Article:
For these high reliability and lifetime requirements, it is critical to have excellent assembly interconnect reliability to address the above needs.
The role of interconnects in LED Level 1 (chip/die attach) and Level 2 (package on board attach) is fundamentally to:
- Convey power and information efficiently and reliably over the rated life
- Thermal management—get the heat out faster and reliably over the rated life.
- Enable more light output, consistently, for longer time for the same package and system footprint.
- Capable of being processed under robust processing conditions i.e. multiple reflow assembly.
Figure 2: High-power LED heat path.
Voids, which are pockets of trapped gasses from solder flux, can cause issues for electric signals, can act as thermal resistors when heat dissipation is required, and they can also be the source of crack propagation and early failure of an assembly. Figure 1 depicts large area voids in the bulk solder layer. The phenomenon of void occurrence is a complex system; there are many factors that drive various levels of voiding. Examples include: chemistry, reflow profile, volume of material, solderable pad finish and design of the component pads (thermal and electrical).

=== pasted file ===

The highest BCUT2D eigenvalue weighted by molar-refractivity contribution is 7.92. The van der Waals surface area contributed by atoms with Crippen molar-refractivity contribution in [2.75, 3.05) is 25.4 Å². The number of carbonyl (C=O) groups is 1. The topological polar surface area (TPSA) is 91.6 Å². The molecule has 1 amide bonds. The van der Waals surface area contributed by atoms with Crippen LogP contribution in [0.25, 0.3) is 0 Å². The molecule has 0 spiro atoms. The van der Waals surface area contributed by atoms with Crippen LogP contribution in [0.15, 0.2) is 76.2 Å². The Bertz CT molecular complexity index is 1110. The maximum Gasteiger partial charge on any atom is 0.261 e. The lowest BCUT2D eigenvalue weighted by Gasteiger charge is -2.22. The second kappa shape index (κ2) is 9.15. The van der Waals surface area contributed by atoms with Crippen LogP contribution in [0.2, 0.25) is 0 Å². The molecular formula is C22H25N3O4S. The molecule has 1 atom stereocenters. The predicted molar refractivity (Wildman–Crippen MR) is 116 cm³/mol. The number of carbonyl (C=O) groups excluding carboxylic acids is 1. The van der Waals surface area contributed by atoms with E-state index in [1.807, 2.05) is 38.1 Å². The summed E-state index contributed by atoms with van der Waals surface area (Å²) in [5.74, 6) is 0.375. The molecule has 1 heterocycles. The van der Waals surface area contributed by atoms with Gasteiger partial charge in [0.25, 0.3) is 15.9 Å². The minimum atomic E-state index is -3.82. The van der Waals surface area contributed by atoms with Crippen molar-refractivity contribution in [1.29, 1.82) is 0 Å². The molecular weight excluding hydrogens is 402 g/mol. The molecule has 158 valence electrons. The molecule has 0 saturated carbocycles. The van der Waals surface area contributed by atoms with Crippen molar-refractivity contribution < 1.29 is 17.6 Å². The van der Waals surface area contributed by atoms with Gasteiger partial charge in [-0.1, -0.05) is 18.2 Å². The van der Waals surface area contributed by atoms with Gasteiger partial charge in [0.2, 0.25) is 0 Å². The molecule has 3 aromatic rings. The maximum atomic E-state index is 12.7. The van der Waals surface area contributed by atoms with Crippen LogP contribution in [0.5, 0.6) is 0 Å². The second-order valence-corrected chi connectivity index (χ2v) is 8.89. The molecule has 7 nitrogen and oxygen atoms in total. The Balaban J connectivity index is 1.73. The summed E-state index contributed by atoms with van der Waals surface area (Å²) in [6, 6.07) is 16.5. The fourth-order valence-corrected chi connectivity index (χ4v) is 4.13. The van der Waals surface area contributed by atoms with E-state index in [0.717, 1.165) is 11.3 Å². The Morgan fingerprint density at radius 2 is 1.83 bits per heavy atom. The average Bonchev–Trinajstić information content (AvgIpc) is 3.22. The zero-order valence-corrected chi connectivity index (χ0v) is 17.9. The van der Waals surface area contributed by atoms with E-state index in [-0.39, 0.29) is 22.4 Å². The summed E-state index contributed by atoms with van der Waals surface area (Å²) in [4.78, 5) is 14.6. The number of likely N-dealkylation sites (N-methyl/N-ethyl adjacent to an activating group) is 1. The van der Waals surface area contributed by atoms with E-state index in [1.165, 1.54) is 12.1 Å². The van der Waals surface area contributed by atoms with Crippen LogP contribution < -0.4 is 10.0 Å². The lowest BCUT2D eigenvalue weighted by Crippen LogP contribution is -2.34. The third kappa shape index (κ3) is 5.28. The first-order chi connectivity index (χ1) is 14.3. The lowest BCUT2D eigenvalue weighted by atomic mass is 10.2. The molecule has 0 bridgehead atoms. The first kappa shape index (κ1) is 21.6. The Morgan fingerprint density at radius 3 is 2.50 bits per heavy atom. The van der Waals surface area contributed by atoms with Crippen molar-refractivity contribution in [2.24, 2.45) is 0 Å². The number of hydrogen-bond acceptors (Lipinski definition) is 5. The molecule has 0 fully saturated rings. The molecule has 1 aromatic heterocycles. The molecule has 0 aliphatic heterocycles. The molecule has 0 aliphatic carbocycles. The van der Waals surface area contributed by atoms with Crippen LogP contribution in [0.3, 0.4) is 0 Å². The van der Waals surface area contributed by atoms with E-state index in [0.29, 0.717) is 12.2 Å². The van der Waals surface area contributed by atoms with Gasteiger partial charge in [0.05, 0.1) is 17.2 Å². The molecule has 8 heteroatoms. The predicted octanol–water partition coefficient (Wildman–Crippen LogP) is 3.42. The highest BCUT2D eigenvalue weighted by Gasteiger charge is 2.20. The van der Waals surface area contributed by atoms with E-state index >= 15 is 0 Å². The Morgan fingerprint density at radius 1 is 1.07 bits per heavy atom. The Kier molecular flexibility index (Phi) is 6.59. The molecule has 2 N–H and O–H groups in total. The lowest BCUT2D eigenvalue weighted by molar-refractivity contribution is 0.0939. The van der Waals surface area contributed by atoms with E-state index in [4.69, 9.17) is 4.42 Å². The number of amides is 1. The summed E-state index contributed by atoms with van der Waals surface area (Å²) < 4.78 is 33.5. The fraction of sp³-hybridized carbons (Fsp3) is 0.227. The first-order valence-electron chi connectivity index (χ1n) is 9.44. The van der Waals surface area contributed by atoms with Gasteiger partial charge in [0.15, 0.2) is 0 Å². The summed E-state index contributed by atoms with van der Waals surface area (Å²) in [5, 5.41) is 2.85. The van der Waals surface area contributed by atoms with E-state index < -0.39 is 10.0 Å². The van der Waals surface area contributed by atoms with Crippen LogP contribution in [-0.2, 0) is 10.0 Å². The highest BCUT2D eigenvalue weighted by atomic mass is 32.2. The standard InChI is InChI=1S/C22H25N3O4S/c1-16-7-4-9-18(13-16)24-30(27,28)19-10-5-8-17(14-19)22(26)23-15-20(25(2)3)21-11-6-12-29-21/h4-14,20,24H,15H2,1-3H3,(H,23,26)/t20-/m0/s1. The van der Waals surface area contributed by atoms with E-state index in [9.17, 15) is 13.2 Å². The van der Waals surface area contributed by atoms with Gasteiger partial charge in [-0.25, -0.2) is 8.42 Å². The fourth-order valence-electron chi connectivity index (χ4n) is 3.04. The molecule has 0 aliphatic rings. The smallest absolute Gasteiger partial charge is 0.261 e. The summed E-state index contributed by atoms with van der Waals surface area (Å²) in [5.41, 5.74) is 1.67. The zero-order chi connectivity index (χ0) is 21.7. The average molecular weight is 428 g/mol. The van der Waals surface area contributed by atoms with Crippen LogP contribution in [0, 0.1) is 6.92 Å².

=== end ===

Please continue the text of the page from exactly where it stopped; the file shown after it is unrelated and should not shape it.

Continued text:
For level 1 LED chip attach assemblies the use of traditional solders can be seen as an advantage from both ease of processing and cost. However, the importance for thermal management is critical for high and ultra-high-power LEDs. The junction temperature in the LED increases with increasing drive current. Since more than 50% of electrical input power is dissipated as heat due to efficiency droop at high drive currents in LEDs, this rise in the junction temperature reduces the light output by increasing the probability of non-radiative recombination causing drop in efficiency and rated lifetime. Therefore, the dissipated heat needs to be removed from the junction in order to maintain the light conversion efficiency and light output from the high-power LED package. The various components in the heat flow path in a high-power LED package are shown in Figure 2.